NSA's Latest Euphemism For Security Lapses That Allowed Snowden Leaks: The Leaks Were 'Masked By His Job Duties'

from the in-other-words,-it-was-not-secure dept

We’ve already covered a few times how, despite the NSA’s (and its defenders’) repeated claims that its systems can’t be abused because of its vaunted “auditability,” the fact that Snowden got access to all those documents without anyone being able to figure out what he took shows that the audits don’t work. It became clear that the audits appear to only apply to analysts, but not sys admins like Snowden, and there are around 1,000 of those, leading to the obvious question: how many others also got classified info without anyone noticing it? One officials has tried to make it out that Snowden was “too brilliant” to work for the NSA, since he covered his tracks. While every indication is that Snowden was, in fact, quite good at his job, and able to cover his tracks well, it’s not at all clear that what he did was particularly unique or special.

In fact, the latest spin from the NSA is to claim that he wasn’t that “gifted” at all, but rather than the leaks were “masked by his job duties.”

“His job was to do what he did. He wasn’t a ghost. He wasn’t that clever. He did his job. He was observed [moving documents], but it was his job.”

That report also quotes the NSA’s CTO as saying that now, about four months later, the NSA finally has a “good idea” of what Snowden got:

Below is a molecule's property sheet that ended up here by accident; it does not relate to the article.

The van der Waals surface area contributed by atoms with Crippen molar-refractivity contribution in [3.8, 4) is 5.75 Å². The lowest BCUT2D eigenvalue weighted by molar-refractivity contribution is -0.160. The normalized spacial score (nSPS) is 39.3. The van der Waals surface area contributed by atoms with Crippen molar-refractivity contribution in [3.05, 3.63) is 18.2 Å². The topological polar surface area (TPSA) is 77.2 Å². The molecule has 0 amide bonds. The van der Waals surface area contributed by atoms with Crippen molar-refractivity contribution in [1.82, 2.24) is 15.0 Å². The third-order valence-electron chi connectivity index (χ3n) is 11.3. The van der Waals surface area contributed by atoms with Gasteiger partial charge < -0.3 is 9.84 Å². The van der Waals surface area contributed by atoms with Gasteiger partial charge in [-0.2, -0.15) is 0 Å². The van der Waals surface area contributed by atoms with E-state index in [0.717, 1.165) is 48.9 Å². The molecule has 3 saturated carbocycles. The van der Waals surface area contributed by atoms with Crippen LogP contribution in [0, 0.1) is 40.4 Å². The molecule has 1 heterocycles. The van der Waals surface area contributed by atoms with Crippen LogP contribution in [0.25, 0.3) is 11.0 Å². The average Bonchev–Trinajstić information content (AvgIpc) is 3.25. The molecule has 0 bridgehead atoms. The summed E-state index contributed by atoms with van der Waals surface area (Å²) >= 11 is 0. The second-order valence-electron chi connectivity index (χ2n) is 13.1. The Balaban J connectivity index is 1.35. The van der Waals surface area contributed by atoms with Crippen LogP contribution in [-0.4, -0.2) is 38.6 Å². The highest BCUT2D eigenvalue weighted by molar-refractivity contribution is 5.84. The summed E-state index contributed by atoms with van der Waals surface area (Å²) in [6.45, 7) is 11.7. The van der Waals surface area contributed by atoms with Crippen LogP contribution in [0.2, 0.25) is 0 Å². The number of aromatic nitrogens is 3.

“We have an extremely good idea of exactly what data he got access to and how exactly he got access to it,” says the NSA’s chief technology officer, Lonny Anderson.

Only took four months. Of course, all of this, once again, raises all sorts of questions. It shows that the NSA’s audits were basically non-existent for a very large number of people. It shows that the NSA has almost no legitimate way to go back and see if there were widespread abuses among others with similar “job duties.” If it was his “job” to do these kinds of things, and there was no real way to track him without many months of work (and even then, only to the degree that the NSA has a “good idea” of what he did), then there’s no real accountability there at all. At this point, it seems reasonable to use this to assume that the NSA’s systems aren’t even remotely secure, and have regularly been abused, without anyone at the NSA even knowing about it. After all, the NSA itself is admitting that someone doesn’t even need to be “that clever” to abscond with tens of thousands of classified info on top secret programs and leave an almost non-existent trail.

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Comments on “NSA's Latest Euphemism For Security Lapses That Allowed Snowden Leaks: The Leaks Were 'Masked By His Job Duties'”

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silverscarcat (profile) says:

It's a good thing...